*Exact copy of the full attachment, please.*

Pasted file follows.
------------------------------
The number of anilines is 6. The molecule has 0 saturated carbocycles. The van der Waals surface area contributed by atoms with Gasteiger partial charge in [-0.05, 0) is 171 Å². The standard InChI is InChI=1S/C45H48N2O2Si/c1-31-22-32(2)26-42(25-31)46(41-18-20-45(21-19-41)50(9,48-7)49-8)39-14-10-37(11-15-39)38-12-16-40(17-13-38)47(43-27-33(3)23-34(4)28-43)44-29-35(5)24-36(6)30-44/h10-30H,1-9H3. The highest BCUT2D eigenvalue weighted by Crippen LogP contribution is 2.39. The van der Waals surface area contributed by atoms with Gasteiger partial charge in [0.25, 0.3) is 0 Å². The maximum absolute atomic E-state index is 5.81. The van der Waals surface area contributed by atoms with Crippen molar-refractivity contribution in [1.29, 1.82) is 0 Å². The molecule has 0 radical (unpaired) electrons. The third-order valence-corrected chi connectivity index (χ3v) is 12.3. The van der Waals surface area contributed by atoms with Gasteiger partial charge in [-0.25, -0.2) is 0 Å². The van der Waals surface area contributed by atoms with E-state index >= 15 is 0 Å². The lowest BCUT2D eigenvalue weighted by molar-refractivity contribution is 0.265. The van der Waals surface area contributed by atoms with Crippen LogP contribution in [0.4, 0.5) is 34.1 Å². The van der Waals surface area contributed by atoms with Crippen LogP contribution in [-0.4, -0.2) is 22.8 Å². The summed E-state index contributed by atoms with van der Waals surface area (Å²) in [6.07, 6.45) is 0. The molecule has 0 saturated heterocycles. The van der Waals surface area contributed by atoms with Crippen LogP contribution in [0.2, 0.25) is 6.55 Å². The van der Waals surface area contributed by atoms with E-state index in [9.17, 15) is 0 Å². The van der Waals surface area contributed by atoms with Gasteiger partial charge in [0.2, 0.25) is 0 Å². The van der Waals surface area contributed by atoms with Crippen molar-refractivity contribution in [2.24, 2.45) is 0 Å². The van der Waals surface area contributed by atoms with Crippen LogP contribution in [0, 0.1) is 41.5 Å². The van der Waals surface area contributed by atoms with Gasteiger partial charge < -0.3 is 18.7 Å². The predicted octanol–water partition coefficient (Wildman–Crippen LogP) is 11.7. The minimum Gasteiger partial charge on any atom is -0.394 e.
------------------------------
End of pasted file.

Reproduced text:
The number of anilines is 6. The molecule has 0 saturated carbocycles. The van der Waals surface area contributed by atoms with Gasteiger partial charge in [-0.05, 0) is 171 Å². The standard InChI is InChI=1S/C45H48N2O2Si/c1-31-22-32(2)26-42(25-31)46(41-18-20-45(21-19-41)50(9,48-7)49-8)39-14-10-37(11-15-39)38-12-16-40(17-13-38)47(43-27-33(3)23-34(4)28-43)44-29-35(5)24-36(6)30-44/h10-30H,1-9H3. The highest BCUT2D eigenvalue weighted by Crippen LogP contribution is 2.39. The van der Waals surface area contributed by atoms with Gasteiger partial charge in [0.25, 0.3) is 0 Å². The maximum absolute atomic E-state index is 5.81. The van der Waals surface area contributed by atoms with Crippen molar-refractivity contribution in [1.29, 1.82) is 0 Å². The molecule has 0 radical (unpaired) electrons. The third-order valence-corrected chi connectivity index (χ3v) is 12.3. The van der Waals surface area contributed by atoms with Gasteiger partial charge in [-0.25, -0.2) is 0 Å². The van der Waals surface area contributed by atoms with E-state index >= 15 is 0 Å². The lowest BCUT2D eigenvalue weighted by molar-refractivity contribution is 0.265. The van der Waals surface area contributed by atoms with Crippen LogP contribution in [0.4, 0.5) is 34.1 Å². The van der Waals surface area contributed by atoms with Crippen LogP contribution in [-0.4, -0.2) is 22.8 Å². The summed E-state index contributed by atoms with van der Waals surface area (Å²) in [6.07, 6.45) is 0. The molecule has 0 saturated heterocycles. The van der Waals surface area contributed by atoms with Crippen LogP contribution in [0.2, 0.25) is 6.55 Å². The van der Waals surface area contributed by atoms with E-state index in [9.17, 15) is 0 Å². The van der Waals surface area contributed by atoms with Gasteiger partial charge in [0.2, 0.25) is 0 Å². The van der Waals surface area contributed by atoms with Crippen molar-refractivity contribution in [2.24, 2.45) is 0 Å². The van der Waals surface area contributed by atoms with Crippen LogP contribution in [0, 0.1) is 41.5 Å². The van der Waals surface area contributed by atoms with Gasteiger partial charge < -0.3 is 18.7 Å². The predicted octanol–water partition coefficient (Wildman–Crippen LogP) is 11.7. The minimum Gasteiger partial charge on any atom is -0.394 e.